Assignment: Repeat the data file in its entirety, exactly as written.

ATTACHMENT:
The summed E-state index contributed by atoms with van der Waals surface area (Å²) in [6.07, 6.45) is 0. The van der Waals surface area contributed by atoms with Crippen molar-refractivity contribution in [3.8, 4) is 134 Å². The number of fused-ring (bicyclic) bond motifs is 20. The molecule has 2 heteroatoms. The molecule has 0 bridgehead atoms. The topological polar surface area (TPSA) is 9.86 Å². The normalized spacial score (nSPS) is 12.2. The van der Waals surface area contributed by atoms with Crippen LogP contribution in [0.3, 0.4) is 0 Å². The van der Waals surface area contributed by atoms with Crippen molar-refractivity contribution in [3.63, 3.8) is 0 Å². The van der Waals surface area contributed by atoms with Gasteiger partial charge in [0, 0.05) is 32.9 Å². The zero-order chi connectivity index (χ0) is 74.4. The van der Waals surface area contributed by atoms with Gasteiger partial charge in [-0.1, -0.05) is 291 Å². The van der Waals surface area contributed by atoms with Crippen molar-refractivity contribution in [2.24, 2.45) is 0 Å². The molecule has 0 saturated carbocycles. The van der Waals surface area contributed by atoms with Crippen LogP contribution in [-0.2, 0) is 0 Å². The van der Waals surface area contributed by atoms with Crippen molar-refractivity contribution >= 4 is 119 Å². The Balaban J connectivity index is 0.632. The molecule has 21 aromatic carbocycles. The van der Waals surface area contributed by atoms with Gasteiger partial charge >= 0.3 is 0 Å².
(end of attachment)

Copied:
The summed E-state index contributed by atoms with van der Waals surface area (Å²) in [6.07, 6.45) is 0. The van der Waals surface area contributed by atoms with Crippen molar-refractivity contribution in [3.8, 4) is 134 Å². The number of fused-ring (bicyclic) bond motifs is 20. The molecule has 2 heteroatoms. The molecule has 0 bridgehead atoms. The topological polar surface area (TPSA) is 9.86 Å². The normalized spacial score (nSPS) is 12.2. The van der Waals surface area contributed by atoms with Crippen LogP contribution in [0.3, 0.4) is 0 Å². The van der Waals surface area contributed by atoms with Crippen molar-refractivity contribution in [3.63, 3.8) is 0 Å². The van der Waals surface area contributed by atoms with Gasteiger partial charge in [0, 0.05) is 32.9 Å². The zero-order chi connectivity index (χ0) is 74.4. The van der Waals surface area contributed by atoms with Gasteiger partial charge in [-0.1, -0.05) is 291 Å². The van der Waals surface area contributed by atoms with Crippen molar-refractivity contribution in [2.24, 2.45) is 0 Å². The molecule has 0 saturated carbocycles. The van der Waals surface area contributed by atoms with Crippen LogP contribution in [-0.2, 0) is 0 Å². The van der Waals surface area contributed by atoms with Crippen molar-refractivity contribution >= 4 is 119 Å². The Balaban J connectivity index is 0.632. The molecule has 21 aromatic carbocycles. The van der Waals surface area contributed by atoms with Gasteiger partial charge >= 0.3 is 0 Å².